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stories & essays


cory jenkins
Cleveland writer Cory Jenkins grew up in an era when the Cleveland Indians couldn't win a game fer nuthin. He has fond memories anyway, and is working on a book of baseball-themed prose pieces.


Three Baseball Bits

Memo to ray chapman in 1920
Good morning Ray. How do you feel today? You don't look too good. I got an idea. Call Tris and tell him you're sick. Why don't you take the day off? Stay at the hotel. Stay in bed. You can miss today's game. Read the paper. Read a book. Maybe take a walk later. If you feel better after that, stop in at a joint and have a seltzer. Or go to a nice restaurant. You're in the Big Apple, man. Take in a Broadway play. Catch a jazz show. Or just go to bed early. Fall asleep listening to the radio. Do anything, but just do me one favor Ray. Don't go to the Polo Grounds today. Please.

Home run
My grandparents house was on E 34th St. between Superior Ave. and Payne Ave., right downtown. Sometimes, we would be there for dinner on a Sunday afternoon, and my grandmother would suddenly start going, "Shhh shhh, quiet," and stop us all from talking. She would have her ear cocked toward the window. In the distance, you could hear snap, pop, pop, bang! In those days, in the early 1970s, you could never be sure if the sound wasn't gunfire, but more than likely, it was something else. "Someone just hit a home run," my grandmother would say softly, almost reverentially. Then we would all go back to our roast pork and sauerkraut.

God gives Bob Feller his fastball
Bob Feller, 16 years old, lopes around the family farm in Iowa, comes upon a rock and tosses it at the side of a barn. It doinks off the side, and bounces to the ground. Bob Feller, picks up rocks and throws them at anything he can find -- barns, field mice, corn stalks, whatever.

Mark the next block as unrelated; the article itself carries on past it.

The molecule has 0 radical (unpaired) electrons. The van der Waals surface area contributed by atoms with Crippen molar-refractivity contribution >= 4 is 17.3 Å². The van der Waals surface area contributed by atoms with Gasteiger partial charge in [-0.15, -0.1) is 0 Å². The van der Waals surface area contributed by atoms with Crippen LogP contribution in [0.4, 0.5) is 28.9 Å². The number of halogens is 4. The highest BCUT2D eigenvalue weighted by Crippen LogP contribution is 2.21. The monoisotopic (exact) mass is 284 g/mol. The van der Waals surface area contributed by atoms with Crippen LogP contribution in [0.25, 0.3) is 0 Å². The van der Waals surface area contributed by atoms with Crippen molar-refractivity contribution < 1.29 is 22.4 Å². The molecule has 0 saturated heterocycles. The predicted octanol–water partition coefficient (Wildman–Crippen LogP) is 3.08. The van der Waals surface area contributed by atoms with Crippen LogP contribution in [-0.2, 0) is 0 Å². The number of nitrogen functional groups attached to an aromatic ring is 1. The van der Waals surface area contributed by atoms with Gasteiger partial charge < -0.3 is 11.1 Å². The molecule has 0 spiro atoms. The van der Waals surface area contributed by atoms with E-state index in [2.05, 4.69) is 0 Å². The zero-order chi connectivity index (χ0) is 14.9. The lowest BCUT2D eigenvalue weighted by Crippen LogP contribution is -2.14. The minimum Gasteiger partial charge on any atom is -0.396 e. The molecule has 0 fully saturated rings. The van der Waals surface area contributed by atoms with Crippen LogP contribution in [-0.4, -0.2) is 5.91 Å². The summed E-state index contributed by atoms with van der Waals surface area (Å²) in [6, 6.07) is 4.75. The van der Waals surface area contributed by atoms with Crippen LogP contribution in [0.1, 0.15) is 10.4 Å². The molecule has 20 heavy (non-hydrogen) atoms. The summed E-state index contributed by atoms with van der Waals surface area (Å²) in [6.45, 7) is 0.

Bob Feller with an old baseball, tosses it at a target painted on the side of a barn. The old ball dunt-dunts against the barn. One day, aiming for the target, a mouth appears on the side of the barn -- a mouth with muscular lips, just the hint of white teeth beyond it, and beyond that just an eternal internal darkness swirling into calm nothingness.

Bob, the voice said, in a tone neither huge nor tiny, neither focused nor unclear, do you want to throw the speedball by 'em? Why yes, I do, Bob Feller replies. Then be it so, the voice said, if you agree to one thing. Anything, Bob Feller said. You shall go to the land of the Major Leagues with the speedball and you shall find great success -- but when that success is over, you must never forsake the game, and you must autograph whatever is passed to you. Balls, shirts, napkins, arms, whatever.

I will, Bob Feller says. And with that, the mouth disappears. Bob Feller retrieves the baseball, as if nothing strange happened and goes back to what he is doing. He rears back and throws the ball at the target yet again, but this time it's different. The ball slams into the side of the barn, and crashes right through. Bob Feller raises one eyebrow and smiles. That night, he practices writing his name. And to this day, he still practices.

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